Next up, sometime this weekend: a look at the design and evolution of a classic Marvel Comics logo...and why, as Ben Grimm might say, "the more things change, the more they stay the same."

(Images from The Grand Comic Book Database)

Friday, April 21, 2006

Logo Mjolnir!

I'm a big gushy fanbull for weird, unusual, alternative and forgotten comics logos, so when I was lookin' for covers for "Leggo Mjolnir!," I was surprised to find this:

Thor King Sized Special #4

Now there's a logo you don't see often, and as far as I could tell, this is the one and only time in Thor's run that it was used as the main title on the front of the book. It pops up on internal pages as early as Journey Into Mystery #87:

Journey Into Mystery #87 splash

And it made a later rare cover appearance on Journey Into Mystery #99:

Journey Into Mystery #99

I'm not certain who created the logo for JIM #87 (possibly letterer Artie Simek?) and I suppose despite its tryout, Stan may have thought it didn't convey the grandeur and glory of Marvel's golden-tressed Asgardian powerhouse. I can't quite put my finger on it, but I'd say at first glance it doesn't look like a Marvel comics logo. Even if you weren't familiar with the usual Thor logo, this looks much more like, say, a Charlton logo. That woulda been a heartburn to Stan.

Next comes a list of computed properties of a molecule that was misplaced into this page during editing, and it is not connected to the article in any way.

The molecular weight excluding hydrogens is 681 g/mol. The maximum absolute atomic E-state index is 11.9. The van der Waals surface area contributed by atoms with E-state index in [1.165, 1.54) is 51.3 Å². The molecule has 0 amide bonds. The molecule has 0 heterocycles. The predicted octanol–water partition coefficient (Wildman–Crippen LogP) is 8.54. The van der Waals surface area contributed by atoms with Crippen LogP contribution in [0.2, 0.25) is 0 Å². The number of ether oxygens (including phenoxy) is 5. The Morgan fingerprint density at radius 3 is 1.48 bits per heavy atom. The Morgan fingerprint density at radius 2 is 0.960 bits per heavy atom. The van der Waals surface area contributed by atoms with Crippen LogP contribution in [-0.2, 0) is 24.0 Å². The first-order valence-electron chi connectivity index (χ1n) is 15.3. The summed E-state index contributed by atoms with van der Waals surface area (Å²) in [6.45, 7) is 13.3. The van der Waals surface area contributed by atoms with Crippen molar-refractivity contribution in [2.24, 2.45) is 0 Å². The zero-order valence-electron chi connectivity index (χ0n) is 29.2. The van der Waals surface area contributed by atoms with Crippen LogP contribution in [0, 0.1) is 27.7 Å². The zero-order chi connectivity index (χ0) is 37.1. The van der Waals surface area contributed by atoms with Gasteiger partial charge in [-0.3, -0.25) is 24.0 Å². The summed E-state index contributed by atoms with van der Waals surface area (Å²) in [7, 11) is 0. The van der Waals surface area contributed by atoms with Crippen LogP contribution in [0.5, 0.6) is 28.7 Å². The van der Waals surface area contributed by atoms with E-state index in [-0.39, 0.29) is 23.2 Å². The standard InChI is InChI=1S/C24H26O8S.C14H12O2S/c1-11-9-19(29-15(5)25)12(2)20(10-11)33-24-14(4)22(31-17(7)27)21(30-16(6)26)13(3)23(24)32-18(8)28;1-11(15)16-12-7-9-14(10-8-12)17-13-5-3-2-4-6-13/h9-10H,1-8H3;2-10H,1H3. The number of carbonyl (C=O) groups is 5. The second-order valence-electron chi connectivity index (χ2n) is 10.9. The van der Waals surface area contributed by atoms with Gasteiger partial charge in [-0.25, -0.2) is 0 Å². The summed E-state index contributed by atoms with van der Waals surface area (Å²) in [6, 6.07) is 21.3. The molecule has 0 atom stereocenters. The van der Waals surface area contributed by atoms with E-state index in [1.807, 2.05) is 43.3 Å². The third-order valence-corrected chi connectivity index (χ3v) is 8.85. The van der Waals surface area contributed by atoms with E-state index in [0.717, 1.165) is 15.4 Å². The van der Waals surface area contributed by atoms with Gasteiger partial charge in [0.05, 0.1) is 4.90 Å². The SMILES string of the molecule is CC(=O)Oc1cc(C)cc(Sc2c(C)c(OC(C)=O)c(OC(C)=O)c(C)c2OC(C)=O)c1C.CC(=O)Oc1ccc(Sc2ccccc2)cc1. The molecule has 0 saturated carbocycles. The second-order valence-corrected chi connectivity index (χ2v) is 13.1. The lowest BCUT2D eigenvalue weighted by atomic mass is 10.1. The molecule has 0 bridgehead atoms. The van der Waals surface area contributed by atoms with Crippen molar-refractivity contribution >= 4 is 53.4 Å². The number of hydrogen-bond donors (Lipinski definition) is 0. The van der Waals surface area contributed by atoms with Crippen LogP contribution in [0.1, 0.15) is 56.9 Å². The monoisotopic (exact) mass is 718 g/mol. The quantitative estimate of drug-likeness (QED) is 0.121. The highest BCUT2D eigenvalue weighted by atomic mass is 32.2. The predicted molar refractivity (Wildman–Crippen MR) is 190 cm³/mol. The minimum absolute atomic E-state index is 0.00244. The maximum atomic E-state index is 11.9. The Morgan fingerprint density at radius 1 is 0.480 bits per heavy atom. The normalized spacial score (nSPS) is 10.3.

As far as I can tell, it isn't seen on Thor covers aside from King-Size Special #4 and JIM #99. It's kinda a shame: it's a nice, dramatic, dynamic logo that leaps right out at you from the spinner rack at Pop's Chok'lit Shop, but it's a little more cartoony (thanks to the exclamation point) than the usual jagged-rock Thor logo that was the standard (until the early Walt Simonson issues). Whatever was the thinking behind using this logo on King-Sized Special #4, we'll never know it. But it makes a nifty thing of wonder to gaze at and ponder, and when you can do that with a comic book logo, you know you're a true fan, because it's not only the stories and the characters that make comics fun--it's the history and mystery behind them.

Thursday, April 20, 2006

Leggo Mjolnir!

Jeepers, Mister Thor! You might wanna consider puttin' a bike lock on that thing or something:

Thor #126

Thor #286

Thor Annual #1

Thor #109

Thor #338

Thor #112

Avengers/JLA #4

(More Ten of a Kind here.)

Wednesday, April 19, 2006

Leggo Mjolnir, por favor s'il vous plait!, or: Civil War, Swingin' Seventies Style!

Fantastic Four #536 (2006):
FF #536

Thor #183 (1970):
Thor #183

I guess this must be why I looked at FF #536 this week and thought "Been there, done that."

And just for fun, sometimes I like to pretend Thor and Doctor Doom, the two best trash-talkin' pontificators in the Marvel Universe, are spouting their usual wordy Spanish French! [EDIT: Ooh la la! "Anonymous" in the comments points out my foolish mistake: That's French, not Spanish!]

El Thorro

(Well, for one thing, Doctor Doom has a more cheerful interior decorator in his Spanish French estate.)